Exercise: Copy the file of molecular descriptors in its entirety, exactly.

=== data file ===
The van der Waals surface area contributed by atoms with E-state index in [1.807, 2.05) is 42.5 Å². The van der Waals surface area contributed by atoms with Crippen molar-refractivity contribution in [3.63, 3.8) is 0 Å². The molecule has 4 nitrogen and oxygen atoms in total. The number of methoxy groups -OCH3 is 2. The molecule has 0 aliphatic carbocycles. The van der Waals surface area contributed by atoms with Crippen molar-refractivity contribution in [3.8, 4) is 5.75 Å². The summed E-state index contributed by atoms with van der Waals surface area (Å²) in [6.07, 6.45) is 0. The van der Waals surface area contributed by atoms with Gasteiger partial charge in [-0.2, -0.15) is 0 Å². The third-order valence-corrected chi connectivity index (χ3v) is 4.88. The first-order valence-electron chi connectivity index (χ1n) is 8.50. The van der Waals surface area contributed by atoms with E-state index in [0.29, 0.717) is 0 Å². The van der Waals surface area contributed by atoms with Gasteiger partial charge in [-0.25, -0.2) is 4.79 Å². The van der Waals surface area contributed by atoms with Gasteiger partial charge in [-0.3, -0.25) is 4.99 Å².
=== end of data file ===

The van der Waals surface area contributed by atoms with E-state index in [1.807, 2.05) is 42.5 Å². The van der Waals surface area contributed by atoms with Crippen molar-refractivity contribution in [3.63, 3.8) is 0 Å². The molecule has 4 nitrogen and oxygen atoms in total. The number of methoxy groups -OCH3 is 2. The molecule has 0 aliphatic carbocycles. The van der Waals surface area contributed by atoms with Crippen molar-refractivity contribution in [3.8, 4) is 5.75 Å². The summed E-state index contributed by atoms with van der Waals surface area (Å²) in [6.07, 6.45) is 0. The van der Waals surface area contributed by atoms with Gasteiger partial charge in [-0.2, -0.15) is 0 Å². The third-order valence-corrected chi connectivity index (χ3v) is 4.88. The first-order valence-electron chi connectivity index (χ1n) is 8.50. The van der Waals surface area contributed by atoms with E-state index in [0.29, 0.717) is 0 Å². The van der Waals surface area contributed by atoms with Gasteiger partial charge in [-0.25, -0.2) is 4.79 Å². The van der Waals surface area contributed by atoms with Gasteiger partial charge in [-0.3, -0.25) is 4.99 Å².